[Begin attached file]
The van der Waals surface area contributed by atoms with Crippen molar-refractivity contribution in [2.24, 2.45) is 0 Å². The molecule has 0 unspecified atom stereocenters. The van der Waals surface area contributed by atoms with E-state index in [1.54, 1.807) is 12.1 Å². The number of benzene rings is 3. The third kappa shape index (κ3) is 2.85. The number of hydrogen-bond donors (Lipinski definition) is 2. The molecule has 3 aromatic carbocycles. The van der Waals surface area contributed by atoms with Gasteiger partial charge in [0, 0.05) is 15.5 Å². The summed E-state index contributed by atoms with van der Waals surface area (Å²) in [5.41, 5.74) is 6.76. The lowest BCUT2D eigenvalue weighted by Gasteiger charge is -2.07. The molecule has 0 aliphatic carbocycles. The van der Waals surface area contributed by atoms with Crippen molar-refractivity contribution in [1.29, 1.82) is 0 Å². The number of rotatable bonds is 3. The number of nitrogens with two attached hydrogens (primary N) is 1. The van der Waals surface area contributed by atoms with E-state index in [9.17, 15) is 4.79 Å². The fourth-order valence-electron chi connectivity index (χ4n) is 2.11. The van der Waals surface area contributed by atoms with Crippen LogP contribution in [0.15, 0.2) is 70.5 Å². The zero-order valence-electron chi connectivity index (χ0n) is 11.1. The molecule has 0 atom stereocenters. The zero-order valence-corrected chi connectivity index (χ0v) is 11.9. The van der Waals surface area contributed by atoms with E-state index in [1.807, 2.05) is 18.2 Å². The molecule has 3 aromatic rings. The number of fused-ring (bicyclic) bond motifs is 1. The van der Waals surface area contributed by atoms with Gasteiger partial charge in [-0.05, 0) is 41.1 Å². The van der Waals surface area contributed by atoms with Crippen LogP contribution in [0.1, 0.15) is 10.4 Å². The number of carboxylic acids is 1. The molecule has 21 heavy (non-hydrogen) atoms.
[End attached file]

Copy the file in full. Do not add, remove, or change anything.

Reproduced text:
The van der Waals surface area contributed by atoms with Crippen molar-refractivity contribution in [2.24, 2.45) is 0 Å². The molecule has 0 unspecified atom stereocenters. The van der Waals surface area contributed by atoms with E-state index in [1.54, 1.807) is 12.1 Å². The number of benzene rings is 3. The third kappa shape index (κ3) is 2.85. The number of hydrogen-bond donors (Lipinski definition) is 2. The molecule has 3 aromatic carbocycles. The van der Waals surface area contributed by atoms with Gasteiger partial charge in [0, 0.05) is 15.5 Å². The summed E-state index contributed by atoms with van der Waals surface area (Å²) in [5.41, 5.74) is 6.76. The lowest BCUT2D eigenvalue weighted by Gasteiger charge is -2.07. The molecule has 0 aliphatic carbocycles. The van der Waals surface area contributed by atoms with Crippen molar-refractivity contribution in [1.29, 1.82) is 0 Å². The number of rotatable bonds is 3. The number of nitrogens with two attached hydrogens (primary N) is 1. The van der Waals surface area contributed by atoms with E-state index in [9.17, 15) is 4.79 Å². The fourth-order valence-electron chi connectivity index (χ4n) is 2.11. The van der Waals surface area contributed by atoms with Crippen LogP contribution in [0.15, 0.2) is 70.5 Å². The zero-order valence-electron chi connectivity index (χ0n) is 11.1. The molecule has 0 atom stereocenters. The zero-order valence-corrected chi connectivity index (χ0v) is 11.9. The van der Waals surface area contributed by atoms with E-state index in [1.807, 2.05) is 18.2 Å². The molecule has 3 aromatic rings. The number of fused-ring (bicyclic) bond motifs is 1. The van der Waals surface area contributed by atoms with Gasteiger partial charge in [-0.05, 0) is 41.1 Å². The van der Waals surface area contributed by atoms with Crippen LogP contribution in [0.1, 0.15) is 10.4 Å². The number of carboxylic acids is 1. The molecule has 21 heavy (non-hydrogen) atoms.